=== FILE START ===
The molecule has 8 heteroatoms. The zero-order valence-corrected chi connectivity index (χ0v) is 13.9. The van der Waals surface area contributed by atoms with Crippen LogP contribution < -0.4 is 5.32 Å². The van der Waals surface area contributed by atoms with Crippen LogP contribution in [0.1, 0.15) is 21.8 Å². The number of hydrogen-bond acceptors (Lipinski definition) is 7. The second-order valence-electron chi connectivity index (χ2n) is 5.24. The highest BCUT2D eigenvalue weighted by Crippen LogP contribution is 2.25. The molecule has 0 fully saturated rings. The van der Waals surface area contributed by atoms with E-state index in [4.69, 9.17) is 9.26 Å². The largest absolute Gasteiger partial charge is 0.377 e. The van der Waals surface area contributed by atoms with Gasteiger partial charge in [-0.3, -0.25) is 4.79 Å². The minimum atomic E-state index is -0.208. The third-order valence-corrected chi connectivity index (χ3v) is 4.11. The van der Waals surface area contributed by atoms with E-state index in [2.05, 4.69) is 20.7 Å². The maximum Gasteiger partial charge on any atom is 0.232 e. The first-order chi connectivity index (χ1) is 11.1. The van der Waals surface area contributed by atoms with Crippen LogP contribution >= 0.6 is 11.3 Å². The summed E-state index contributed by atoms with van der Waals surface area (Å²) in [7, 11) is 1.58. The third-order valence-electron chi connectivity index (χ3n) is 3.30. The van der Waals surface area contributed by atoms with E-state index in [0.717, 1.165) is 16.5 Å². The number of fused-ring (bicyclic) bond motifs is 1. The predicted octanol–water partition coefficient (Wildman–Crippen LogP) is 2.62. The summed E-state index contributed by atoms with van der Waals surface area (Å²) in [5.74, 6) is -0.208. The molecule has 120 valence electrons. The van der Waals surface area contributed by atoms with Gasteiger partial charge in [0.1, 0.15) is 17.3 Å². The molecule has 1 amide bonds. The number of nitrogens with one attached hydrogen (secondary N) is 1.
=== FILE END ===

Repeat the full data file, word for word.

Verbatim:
The molecule has 8 heteroatoms. The zero-order valence-corrected chi connectivity index (χ0v) is 13.9. The van der Waals surface area contributed by atoms with Crippen LogP contribution < -0.4 is 5.32 Å². The van der Waals surface area contributed by atoms with Crippen LogP contribution in [0.1, 0.15) is 21.8 Å². The number of hydrogen-bond acceptors (Lipinski definition) is 7. The second-order valence-electron chi connectivity index (χ2n) is 5.24. The highest BCUT2D eigenvalue weighted by Crippen LogP contribution is 2.25. The molecule has 0 fully saturated rings. The van der Waals surface area contributed by atoms with E-state index in [4.69, 9.17) is 9.26 Å². The largest absolute Gasteiger partial charge is 0.377 e. The van der Waals surface area contributed by atoms with Gasteiger partial charge in [-0.3, -0.25) is 4.79 Å². The minimum atomic E-state index is -0.208. The third-order valence-corrected chi connectivity index (χ3v) is 4.11. The van der Waals surface area contributed by atoms with E-state index in [2.05, 4.69) is 20.7 Å². The maximum Gasteiger partial charge on any atom is 0.232 e. The first-order chi connectivity index (χ1) is 11.1. The van der Waals surface area contributed by atoms with Crippen LogP contribution >= 0.6 is 11.3 Å². The summed E-state index contributed by atoms with van der Waals surface area (Å²) in [7, 11) is 1.58. The third-order valence-electron chi connectivity index (χ3n) is 3.30. The van der Waals surface area contributed by atoms with E-state index in [0.717, 1.165) is 16.5 Å². The number of fused-ring (bicyclic) bond motifs is 1. The predicted octanol–water partition coefficient (Wildman–Crippen LogP) is 2.62. The summed E-state index contributed by atoms with van der Waals surface area (Å²) in [5.74, 6) is -0.208. The molecule has 120 valence electrons. The van der Waals surface area contributed by atoms with Gasteiger partial charge in [0.1, 0.15) is 17.3 Å². The molecule has 1 amide bonds. The number of nitrogens with one attached hydrogen (secondary N) is 1.